Wednesday, 13 October 2010

America the airship: the first transatlantic crossing

America the airship: the first transatlantic crossing

Airship America's landmark crossing attempt recalled

This is a great example of the kind of account I (and, I hope, you my readers) find so amazing and edifying. I have to say that, student of aviation though I am, I had really known very little about the airship America before reading this article. Now, with the 100th anniversary of its attempt to cross the Atlantic Ocean fast approaching, the full story has quite rightly been published.

And what a story! Like so many of the pioneering flights of the early 20th Century this effort is chock-full of thrills, hope and imagination but which in the end sadly resulted in failure and consequently historical oblivion. The story, and more importantly the significance of the flight, is right to be remembered now though and I'm glad to see the Smithsonian Institute creating a permanent display in memory. How different might things have been if the America has succeeded in crossing the Atlantic 9 years before Alcock and Brown in their Vickers Vimy aeroplane? Could it have speeded up the development of the airship to the point that it might have become the predominant form of air travel, usurping the aeroplane and enjoying a success greater than it did even in the 1920s and 1930s; maybe even lasting until the present day? Sadly we will never know and can only wonder at a future that never was.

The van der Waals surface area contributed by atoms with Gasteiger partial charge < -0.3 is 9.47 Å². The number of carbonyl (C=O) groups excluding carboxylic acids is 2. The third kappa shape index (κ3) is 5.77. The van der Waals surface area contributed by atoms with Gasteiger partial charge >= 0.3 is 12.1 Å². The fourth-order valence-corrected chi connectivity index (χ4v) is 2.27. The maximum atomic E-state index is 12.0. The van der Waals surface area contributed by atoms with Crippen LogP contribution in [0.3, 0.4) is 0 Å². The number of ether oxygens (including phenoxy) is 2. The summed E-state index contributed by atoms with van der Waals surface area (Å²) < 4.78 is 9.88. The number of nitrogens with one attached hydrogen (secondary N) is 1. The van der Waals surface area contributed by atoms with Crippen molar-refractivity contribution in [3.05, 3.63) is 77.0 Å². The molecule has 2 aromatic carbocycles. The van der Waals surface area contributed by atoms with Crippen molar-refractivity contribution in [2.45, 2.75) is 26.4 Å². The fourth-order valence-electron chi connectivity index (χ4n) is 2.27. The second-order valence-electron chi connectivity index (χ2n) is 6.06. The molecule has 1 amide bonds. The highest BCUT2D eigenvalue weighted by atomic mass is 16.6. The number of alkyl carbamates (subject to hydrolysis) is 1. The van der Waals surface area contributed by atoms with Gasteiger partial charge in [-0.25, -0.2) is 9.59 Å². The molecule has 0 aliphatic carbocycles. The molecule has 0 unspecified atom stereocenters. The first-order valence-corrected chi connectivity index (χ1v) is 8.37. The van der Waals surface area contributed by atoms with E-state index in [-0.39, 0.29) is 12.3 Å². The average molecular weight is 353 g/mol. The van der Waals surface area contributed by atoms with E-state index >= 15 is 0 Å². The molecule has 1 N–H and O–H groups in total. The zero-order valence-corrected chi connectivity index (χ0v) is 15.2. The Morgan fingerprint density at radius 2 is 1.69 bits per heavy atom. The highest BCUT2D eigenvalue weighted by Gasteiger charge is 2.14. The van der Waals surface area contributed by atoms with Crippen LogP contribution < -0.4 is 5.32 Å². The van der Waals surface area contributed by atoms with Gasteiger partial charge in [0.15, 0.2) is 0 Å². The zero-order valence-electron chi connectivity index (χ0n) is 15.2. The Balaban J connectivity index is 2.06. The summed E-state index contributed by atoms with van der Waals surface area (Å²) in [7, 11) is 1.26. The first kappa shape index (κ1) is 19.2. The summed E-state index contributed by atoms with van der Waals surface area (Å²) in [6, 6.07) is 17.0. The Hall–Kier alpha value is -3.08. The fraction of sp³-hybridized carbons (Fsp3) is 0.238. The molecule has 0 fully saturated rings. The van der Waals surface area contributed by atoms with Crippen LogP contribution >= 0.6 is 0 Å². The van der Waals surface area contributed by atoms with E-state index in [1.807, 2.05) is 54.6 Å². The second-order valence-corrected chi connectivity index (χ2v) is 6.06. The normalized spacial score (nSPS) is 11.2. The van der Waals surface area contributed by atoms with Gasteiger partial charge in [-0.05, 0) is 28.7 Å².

As it is we are left with a fantastic testament to the adventurous, somewhat eccentric nature of the early flyers (I must remember to take a cat with me next time I cross the Atlantic!) and the enlightenment that comes from long forgotten escapades that are often stranger than fiction.

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